So where does .NET Speech SDK fit in with Microsoft .NET? The beta 2 release of the SDK has three main additions to the .NET framework and toolset.

.NET Speech Add-in for Internet Explorer

This add-in allows IE to be used as a viewer for the applications. Through a parameter in the URL, the application can be tested and used in a voice-only environment (simulating the telephony-based application model) and a multimodal environment (which is really a real world usage of the application).

ASP.NET-based Speech Controls

The ASP.NET-based Speech Controls allow developers using ASP.NET and Microsoft Visual Studio.NET to create multimodal/telephony applications and/or add speech interactivity to existing web applications. The screenshot below (click to enlarge) shows these tools being used to develop a speech-based interactive pizza ordering application.

These controls add to the existing .NET class libraries and provide developers with the ability to add speech-based interaction to their existing applications or to build new applications. The table below shows a quick reference to the functionality provided by these controls.

Control Function
Speech Controls
QA Collects & process speech/DTMF input from the user
Command Collects inputs such as help, repeat, cancel which is not processed by QA Control
Custom Validator Validates input data through a script
Compare Validator Validates input data by comparing with another control/value
Semantic Map Contains a set of values which provide input controls semantic state and its bindings
Style Sheet Contains a set of common speech controls properties
Call Control Controls
Smex Message Sends a CSTA (Computer-Supported Telecommunications Applications) Message
Transfer Call Transfers the current call
Disconnect Call Disconnects a call
Make Call Initiates a telephone call
Answer Call Answers a Call
Call Info Contains basic information about the current call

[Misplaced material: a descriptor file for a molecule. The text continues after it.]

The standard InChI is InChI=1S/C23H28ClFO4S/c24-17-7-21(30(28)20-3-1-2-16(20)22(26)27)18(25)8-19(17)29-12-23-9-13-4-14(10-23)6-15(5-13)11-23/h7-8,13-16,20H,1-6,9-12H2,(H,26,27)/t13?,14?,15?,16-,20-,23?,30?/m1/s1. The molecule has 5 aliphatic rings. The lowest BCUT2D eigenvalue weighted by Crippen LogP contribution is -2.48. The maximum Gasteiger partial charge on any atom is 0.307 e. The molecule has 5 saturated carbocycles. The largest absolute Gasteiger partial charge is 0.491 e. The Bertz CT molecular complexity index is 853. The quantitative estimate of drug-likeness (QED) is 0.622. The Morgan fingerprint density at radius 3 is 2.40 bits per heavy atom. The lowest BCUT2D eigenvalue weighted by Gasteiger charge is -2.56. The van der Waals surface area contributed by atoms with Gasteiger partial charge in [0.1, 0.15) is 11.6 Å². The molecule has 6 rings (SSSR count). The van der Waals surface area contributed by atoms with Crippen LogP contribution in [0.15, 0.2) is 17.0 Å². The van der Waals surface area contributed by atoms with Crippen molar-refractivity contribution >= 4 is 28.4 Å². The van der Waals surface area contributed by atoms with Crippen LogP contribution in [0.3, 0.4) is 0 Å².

Application Controls
Alpha Digits Collects a string of numbers and lettrs
Currency Collects an amount in US dollars
Date Collects a date
Natural Number Collects and validates a natural number
Navigator Allows navigation of a list of table based elements
Phone Collets a US telephone number
Single Item Chooser Allows a user to select a single item from a list by dynamically creating a grammar
SSN Collets a US Social Security Number
Yes No Collects a Yes/No answer
Zipcode Collects a US Zip Code

Speech Tools

The Speech Tools include grammar builder, prompt builder (shown below) and speech debugger, which aids in constructing and testing different parts of a speech application.

The table below provides a quick reference for the tools provided by .NET Speech SDK.

Grammar Editor
  • Graphical Tool for visual development and testing of speech grammars
  • Supports XML-based grammar files based on W3C Speech Recognition Grammar Specification 1.0.
Prompt Editor
  • Set of editing tools that enable speech applications to develop a database of prompts used by the application.
  • Provides a graphical wave editor to customize .wav files
Speech Debugging Console
  • Provides speech information (including speech data, event and errors)
  • Activated when ASP.NET based speech applications is run in debug mode
Speech Control Editor
  • Set of extensions to the Visual Studio WebForms designer for assembling a speech application.

To be Continued

We will continue our exploration of SALT in the next article by actually walking step-by-step through what is involved in developing a telephony/multimodal application using SALT and Microsoft .NET Speech SDK.

Resources

About Hitesh Seth

A freelance author and known speaker, Hitesh is a columnist on VoiceXMLtechnology in XML Journal and regularly writes for other technology publications on emerging technology topics such as J2EE, Microsoft .NET, XML,Wireless Computing, Speech Applications, Web Services & Enterprise/B2BIntegration. Hitesh received his Bachelors Degree from the Indian Instituteof Technology Kanpur (IITK), India. Feel free to email any comments or suggestionsabout the articles featured in this column at hks@hiteshseth.com.